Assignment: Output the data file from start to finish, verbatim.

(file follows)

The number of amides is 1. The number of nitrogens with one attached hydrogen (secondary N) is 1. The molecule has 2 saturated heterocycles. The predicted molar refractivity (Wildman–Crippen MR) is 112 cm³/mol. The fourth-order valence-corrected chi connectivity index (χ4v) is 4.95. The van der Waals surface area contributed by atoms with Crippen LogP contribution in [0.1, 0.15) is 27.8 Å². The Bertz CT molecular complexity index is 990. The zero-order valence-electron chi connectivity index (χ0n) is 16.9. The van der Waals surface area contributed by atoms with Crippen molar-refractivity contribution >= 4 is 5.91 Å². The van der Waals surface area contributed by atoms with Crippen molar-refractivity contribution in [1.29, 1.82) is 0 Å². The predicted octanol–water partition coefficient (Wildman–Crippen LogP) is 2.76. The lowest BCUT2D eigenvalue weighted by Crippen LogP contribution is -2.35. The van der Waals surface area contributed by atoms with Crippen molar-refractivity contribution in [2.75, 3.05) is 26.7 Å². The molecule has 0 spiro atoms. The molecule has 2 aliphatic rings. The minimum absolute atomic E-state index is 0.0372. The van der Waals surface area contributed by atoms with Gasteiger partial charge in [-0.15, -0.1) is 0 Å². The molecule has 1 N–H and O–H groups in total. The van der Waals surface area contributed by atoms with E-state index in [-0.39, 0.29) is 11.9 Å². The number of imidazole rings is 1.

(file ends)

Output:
The number of amides is 1. The number of nitrogens with one attached hydrogen (secondary N) is 1. The molecule has 2 saturated heterocycles. The predicted molar refractivity (Wildman–Crippen MR) is 112 cm³/mol. The fourth-order valence-corrected chi connectivity index (χ4v) is 4.95. The van der Waals surface area contributed by atoms with Crippen LogP contribution in [0.1, 0.15) is 27.8 Å². The Bertz CT molecular complexity index is 990. The zero-order valence-electron chi connectivity index (χ0n) is 16.9. The van der Waals surface area contributed by atoms with Crippen molar-refractivity contribution >= 4 is 5.91 Å². The van der Waals surface area contributed by atoms with Crippen molar-refractivity contribution in [1.29, 1.82) is 0 Å². The predicted octanol–water partition coefficient (Wildman–Crippen LogP) is 2.76. The lowest BCUT2D eigenvalue weighted by Crippen LogP contribution is -2.35. The van der Waals surface area contributed by atoms with Crippen molar-refractivity contribution in [2.75, 3.05) is 26.7 Å². The molecule has 0 spiro atoms. The molecule has 2 aliphatic rings. The minimum absolute atomic E-state index is 0.0372. The van der Waals surface area contributed by atoms with Gasteiger partial charge in [-0.15, -0.1) is 0 Å². The molecule has 1 N–H and O–H groups in total. The van der Waals surface area contributed by atoms with E-state index in [-0.39, 0.29) is 11.9 Å². The number of imidazole rings is 1.